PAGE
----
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Philosophy to be taught in schools for first time in decades

school
(File photo: Jordan News)
AMMAN — The Ministry of Education announced on Tuesday the social studies subjects that will be taught to school students, which include history, geography, national and civic education, and for the first time in four decades, philosophy. The decision has been equally praised and criticized.اضافة اعلان

Executive Director of the National Center for Curriculum Development Sherin Hamed told Jordan News that philosophy will be part of the civil education text book for students from the first to the 10th grade.

“The critical thinking and analysis skills related to philosophy will be included in the curriculum. These skills are an introduction to philosophy that the student will be exposed to through the curriculum, in grades one through ten,” Hamed added.

Starting with the 11th grade and until the end of the high school, philosophy will be taught in a separate manual as part of the curriculum, Hamed said.

According to Hamed, the knowledge students acquire from the first to the 10th grade will enable them to form opinions and deal with the subject of philosophy independently.

Regarding the implementation of the decision, which was approved by the Education Council, Hamed said that the manuals will be written as soon as the final approval is given.
... Philosophy will be taught to equip students to develop critical thinking, be able to analyze and argue through topics that are compatible with the mental and emotional development of the learners.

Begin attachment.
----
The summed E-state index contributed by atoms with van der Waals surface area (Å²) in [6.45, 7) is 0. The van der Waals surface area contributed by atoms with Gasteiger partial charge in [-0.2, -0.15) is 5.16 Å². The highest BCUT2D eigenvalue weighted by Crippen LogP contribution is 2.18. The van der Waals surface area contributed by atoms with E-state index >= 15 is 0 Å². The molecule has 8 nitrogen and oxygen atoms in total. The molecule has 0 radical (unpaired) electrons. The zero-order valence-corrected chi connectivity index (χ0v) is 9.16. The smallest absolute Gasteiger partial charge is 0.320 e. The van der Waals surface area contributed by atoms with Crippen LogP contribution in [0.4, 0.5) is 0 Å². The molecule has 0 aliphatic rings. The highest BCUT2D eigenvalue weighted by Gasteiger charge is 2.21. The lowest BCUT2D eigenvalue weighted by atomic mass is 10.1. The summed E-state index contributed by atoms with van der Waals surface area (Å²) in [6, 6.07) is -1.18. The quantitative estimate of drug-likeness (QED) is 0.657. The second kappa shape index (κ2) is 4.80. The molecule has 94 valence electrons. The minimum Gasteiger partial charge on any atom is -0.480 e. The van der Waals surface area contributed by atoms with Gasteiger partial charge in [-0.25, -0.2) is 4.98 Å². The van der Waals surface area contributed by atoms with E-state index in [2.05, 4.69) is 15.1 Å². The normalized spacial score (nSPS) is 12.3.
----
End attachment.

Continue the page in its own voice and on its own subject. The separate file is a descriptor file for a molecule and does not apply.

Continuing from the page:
Hamed added that philosophy will be taught in the first year to the first, fourth, seventh, and 10th grades; in the following year it will be taught to the second, fifth, eighth and 11th grades, and in the third year to the third, sixth, ninth and 12th grades.

That way, she said, students will study a new subject as they advance in years, without repeating the topics studied in previous years.

Saleh Al-Omari, director of the Curriculum Department at the Ministry of Education, told Jordan News that philosophy will be taught to equip students to develop critical thinking, be able to analyze and argue through topics that are compatible with the mental and emotional development of the learners.

Omari said that the world constantly changes its school curricula, and that most countries teach philosophy, adding that it is very important for students to think and ask questions in a scientific and structured manner.

He said that it is necessary to seek the assistance of philosophy graduates, and that teachers who teach social studies will undergo training, in terms of content and teaching methods, within a training and qualification program.

Rahaf Al-Sourani, an educator in the private sector, told Jordan News that focus should not be placed on philosophy, as students today need more practical, dynamic, and interactive materials to enrich their skills.

Sourani added that student needs more technical studies, particularly now that the world turns to artificial intelligence.

The ministry’s decision to reintroduce philosophy in schools has been praised and denounced on social media. While some saw this as a move to encourage independent thinking and logical approach to problem solving, others were suspicious of the motives believing that the decision had sinister goals aimed at distancing students from religion and promoting secularism.


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